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Aidmatrix Helps Communities Prepare for Disaster Seasons

3 November 2009 3,604 views 2 Comments

–by Governor Scott McCallum–

Summer evokes fantasies of weekends at the beach, vacations with the family and the sun shining brightly through the office window. But for many people around the world, summer brings about images that are far less pleasant: the start of Hurricane Season. Everyone knows what happened to New Orleans in 2005, but what about in 2008? The destruction may not have been as massive or as publicized, but the effect the storm had on several communities was devastating. The state of Louisiana wanted to be better prepared for the hurricane season of 2008, so they joined the National Donations Management Network (NDMN). Aidmatrix worked with the Louisiana State government and Voluntary Organization Active in Disaster (VOAD) partners to train and assist with the NDMN implementation and rollout.

Hurricane Gustav caused more than $4.3 billion in the State of Louisiana alone, according to the National Weather Service. When a disaster strikes, humanitarians nationwide want to contribute to the relief effort. As part of the National Response Framework, States carry the responsibility to manage unsolicited donations and unaffiliated volunteers.  The goal of the NDMN program is to assist the State Donations Managers to reduce the administration time involved in disaster relief and to help match donation offers with nonprofit organizations that are serving those in need. The program also can help our partners efficiently organize the hundreds of unaffiliated volunteers who offer their time and service to aid in the disaster relief effort.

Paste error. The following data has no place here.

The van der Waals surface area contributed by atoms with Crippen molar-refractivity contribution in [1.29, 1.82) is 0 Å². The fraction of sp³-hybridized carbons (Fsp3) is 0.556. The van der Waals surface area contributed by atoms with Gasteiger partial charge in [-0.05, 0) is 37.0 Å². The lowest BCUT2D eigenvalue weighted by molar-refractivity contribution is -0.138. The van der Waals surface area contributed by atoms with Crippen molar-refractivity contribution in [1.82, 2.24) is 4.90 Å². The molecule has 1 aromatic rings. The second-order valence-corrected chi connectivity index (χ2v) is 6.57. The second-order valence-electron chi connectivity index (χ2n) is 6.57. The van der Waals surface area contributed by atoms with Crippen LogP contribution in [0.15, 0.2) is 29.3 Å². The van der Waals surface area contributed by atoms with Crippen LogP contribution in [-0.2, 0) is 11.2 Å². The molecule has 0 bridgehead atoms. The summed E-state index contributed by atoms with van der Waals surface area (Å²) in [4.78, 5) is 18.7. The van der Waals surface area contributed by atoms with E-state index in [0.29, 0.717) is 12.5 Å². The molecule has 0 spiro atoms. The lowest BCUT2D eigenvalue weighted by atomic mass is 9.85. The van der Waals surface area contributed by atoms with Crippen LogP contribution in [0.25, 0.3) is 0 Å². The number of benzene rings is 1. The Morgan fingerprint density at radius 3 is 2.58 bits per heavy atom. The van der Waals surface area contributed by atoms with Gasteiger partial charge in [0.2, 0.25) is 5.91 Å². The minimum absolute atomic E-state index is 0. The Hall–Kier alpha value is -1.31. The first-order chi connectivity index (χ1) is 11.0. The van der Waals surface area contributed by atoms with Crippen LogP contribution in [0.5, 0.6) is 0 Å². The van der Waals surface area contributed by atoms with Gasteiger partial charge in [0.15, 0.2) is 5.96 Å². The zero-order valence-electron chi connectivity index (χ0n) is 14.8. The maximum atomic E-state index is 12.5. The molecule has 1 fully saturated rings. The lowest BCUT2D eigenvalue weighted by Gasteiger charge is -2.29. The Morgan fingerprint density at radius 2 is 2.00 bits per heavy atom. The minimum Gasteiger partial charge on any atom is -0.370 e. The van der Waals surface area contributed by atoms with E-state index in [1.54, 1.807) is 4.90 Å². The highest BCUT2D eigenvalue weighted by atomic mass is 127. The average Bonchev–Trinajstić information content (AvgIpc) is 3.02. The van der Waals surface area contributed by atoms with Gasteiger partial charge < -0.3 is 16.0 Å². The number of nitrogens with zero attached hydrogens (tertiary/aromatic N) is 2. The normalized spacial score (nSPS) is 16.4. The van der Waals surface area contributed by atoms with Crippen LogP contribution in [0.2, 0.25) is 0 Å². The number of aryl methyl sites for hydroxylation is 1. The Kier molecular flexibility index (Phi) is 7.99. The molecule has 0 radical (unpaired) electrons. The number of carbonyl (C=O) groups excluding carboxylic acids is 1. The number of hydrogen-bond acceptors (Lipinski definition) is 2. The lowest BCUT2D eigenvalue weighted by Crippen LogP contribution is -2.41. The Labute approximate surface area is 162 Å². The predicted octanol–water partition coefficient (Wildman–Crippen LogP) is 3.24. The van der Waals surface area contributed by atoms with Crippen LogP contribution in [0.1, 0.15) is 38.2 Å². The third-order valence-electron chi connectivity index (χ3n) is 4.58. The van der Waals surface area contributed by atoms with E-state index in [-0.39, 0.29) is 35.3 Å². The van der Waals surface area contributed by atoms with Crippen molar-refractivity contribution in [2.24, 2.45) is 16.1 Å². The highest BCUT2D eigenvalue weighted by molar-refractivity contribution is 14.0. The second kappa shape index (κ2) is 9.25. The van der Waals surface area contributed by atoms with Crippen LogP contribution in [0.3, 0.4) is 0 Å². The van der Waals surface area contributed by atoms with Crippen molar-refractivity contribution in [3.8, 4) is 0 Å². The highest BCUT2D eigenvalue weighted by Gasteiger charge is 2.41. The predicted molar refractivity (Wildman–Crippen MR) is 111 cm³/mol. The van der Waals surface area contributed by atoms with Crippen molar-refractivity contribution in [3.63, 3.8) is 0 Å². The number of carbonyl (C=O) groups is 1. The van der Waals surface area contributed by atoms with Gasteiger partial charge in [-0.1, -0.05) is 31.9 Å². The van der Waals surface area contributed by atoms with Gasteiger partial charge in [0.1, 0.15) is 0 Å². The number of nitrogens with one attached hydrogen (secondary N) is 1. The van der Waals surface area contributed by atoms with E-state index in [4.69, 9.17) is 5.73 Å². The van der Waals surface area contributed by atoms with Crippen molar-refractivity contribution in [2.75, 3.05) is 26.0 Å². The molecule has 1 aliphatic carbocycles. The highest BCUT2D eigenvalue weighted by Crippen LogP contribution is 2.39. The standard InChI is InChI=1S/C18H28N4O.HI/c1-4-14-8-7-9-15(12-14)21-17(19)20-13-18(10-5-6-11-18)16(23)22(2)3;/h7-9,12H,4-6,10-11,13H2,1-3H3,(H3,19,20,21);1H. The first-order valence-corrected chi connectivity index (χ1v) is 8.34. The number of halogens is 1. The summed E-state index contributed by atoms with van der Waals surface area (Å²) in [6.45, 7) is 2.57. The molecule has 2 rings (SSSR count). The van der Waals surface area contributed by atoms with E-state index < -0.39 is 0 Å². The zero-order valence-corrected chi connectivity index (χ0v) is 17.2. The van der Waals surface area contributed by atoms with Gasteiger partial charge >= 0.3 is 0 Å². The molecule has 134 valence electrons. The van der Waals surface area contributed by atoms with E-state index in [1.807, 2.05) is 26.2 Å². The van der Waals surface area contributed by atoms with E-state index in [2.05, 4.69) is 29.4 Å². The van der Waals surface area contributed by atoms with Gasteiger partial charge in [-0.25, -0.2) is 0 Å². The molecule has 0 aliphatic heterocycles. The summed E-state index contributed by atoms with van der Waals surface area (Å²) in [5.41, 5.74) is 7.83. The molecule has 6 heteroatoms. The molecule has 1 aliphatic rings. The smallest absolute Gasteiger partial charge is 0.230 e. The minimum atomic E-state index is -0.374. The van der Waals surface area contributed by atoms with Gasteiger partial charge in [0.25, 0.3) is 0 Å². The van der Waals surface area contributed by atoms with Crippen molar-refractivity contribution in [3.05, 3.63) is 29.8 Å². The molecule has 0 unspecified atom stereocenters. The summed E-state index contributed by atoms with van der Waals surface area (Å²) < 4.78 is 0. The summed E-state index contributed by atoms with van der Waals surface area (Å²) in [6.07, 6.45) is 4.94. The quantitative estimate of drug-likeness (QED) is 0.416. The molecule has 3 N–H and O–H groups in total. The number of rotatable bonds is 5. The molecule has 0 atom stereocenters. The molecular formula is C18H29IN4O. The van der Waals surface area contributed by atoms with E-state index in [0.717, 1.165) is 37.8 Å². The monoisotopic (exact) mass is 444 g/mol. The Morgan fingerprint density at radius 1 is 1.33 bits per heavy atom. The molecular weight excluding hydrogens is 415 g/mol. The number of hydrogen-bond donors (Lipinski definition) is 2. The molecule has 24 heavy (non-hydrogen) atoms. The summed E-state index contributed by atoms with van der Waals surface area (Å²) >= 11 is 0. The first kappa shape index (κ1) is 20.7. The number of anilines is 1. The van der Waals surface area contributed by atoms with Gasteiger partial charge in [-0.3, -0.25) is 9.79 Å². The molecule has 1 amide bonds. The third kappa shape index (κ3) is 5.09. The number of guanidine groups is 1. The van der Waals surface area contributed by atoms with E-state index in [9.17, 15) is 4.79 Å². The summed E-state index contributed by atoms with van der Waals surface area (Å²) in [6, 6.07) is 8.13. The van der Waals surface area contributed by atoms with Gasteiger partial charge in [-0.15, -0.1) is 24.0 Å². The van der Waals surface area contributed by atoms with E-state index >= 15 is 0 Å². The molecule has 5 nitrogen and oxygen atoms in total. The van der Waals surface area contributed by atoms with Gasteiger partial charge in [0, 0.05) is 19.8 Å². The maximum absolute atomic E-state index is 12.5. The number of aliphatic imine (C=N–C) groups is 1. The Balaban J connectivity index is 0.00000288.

In response to Hurricane Gustav, Gulf States from Texas to Florida were directing their citizens to their State’s donations management portal to help the recovery process. During the two-week period after the disaster, more than $21 million worth of in-kind donations were processed through the NDMN system.  The NDMN was the system facilitating communication and collaboration on these donated offers.

After a large media publicized disaster, donations typically stream in from across the country, even internationally, creating a ‘secondary disaster’.  For example, during the tsunami response of 2005, “one of the glaring examples of inappropriate aid was the mountain of clothing sent to southern India, including heavy sweaters which are useless in the tropical heat. The unwanted clothes ended up dumped on roadsides. Municipal workers had to be diverted from the relief effort to gather them up. As well as blocking roads, wasting workers’ time and taking up storage space, they proved a hazard to local livestock who tried to eat it.” Alert Net, Oct 2005.